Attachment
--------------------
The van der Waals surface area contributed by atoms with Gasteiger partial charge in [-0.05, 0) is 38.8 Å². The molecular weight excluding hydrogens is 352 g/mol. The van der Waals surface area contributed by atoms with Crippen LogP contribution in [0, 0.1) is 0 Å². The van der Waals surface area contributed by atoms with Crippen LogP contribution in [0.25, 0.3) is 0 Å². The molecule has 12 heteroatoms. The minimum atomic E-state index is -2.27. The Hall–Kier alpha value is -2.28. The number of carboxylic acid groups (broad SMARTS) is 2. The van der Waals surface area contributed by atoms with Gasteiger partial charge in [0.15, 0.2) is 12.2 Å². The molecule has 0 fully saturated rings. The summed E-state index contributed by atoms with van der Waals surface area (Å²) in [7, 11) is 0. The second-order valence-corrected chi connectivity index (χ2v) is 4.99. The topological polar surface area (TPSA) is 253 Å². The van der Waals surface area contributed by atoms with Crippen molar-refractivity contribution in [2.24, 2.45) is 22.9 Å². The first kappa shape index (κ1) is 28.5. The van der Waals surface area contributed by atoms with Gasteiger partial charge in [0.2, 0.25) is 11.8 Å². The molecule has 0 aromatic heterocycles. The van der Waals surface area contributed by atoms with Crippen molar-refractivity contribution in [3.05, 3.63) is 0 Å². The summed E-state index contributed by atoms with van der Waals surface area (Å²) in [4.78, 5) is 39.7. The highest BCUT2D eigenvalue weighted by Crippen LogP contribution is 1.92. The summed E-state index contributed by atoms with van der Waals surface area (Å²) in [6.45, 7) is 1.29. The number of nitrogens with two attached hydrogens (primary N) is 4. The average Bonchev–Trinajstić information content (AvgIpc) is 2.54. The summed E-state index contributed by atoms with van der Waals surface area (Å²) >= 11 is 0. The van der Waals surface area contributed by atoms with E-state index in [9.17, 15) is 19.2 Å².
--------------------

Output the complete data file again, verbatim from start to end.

The van der Waals surface area contributed by atoms with Gasteiger partial charge in [-0.05, 0) is 38.8 Å². The molecular weight excluding hydrogens is 352 g/mol. The van der Waals surface area contributed by atoms with Crippen LogP contribution in [0, 0.1) is 0 Å². The van der Waals surface area contributed by atoms with Crippen LogP contribution in [0.25, 0.3) is 0 Å². The molecule has 12 heteroatoms. The minimum atomic E-state index is -2.27. The Hall–Kier alpha value is -2.28. The number of carboxylic acid groups (broad SMARTS) is 2. The van der Waals surface area contributed by atoms with Gasteiger partial charge in [0.15, 0.2) is 12.2 Å². The molecule has 0 fully saturated rings. The summed E-state index contributed by atoms with van der Waals surface area (Å²) in [7, 11) is 0. The second-order valence-corrected chi connectivity index (χ2v) is 4.99. The topological polar surface area (TPSA) is 253 Å². The van der Waals surface area contributed by atoms with Crippen molar-refractivity contribution in [2.24, 2.45) is 22.9 Å². The first kappa shape index (κ1) is 28.5. The van der Waals surface area contributed by atoms with Gasteiger partial charge in [0.2, 0.25) is 11.8 Å². The molecule has 0 aromatic heterocycles. The van der Waals surface area contributed by atoms with Crippen molar-refractivity contribution in [3.05, 3.63) is 0 Å². The summed E-state index contributed by atoms with van der Waals surface area (Å²) in [4.78, 5) is 39.7. The highest BCUT2D eigenvalue weighted by Crippen LogP contribution is 1.92. The summed E-state index contributed by atoms with van der Waals surface area (Å²) in [6.45, 7) is 1.29. The number of nitrogens with two attached hydrogens (primary N) is 4. The average Bonchev–Trinajstić information content (AvgIpc) is 2.54. The summed E-state index contributed by atoms with van der Waals surface area (Å²) >= 11 is 0. The van der Waals surface area contributed by atoms with E-state index in [9.17, 15) is 19.2 Å².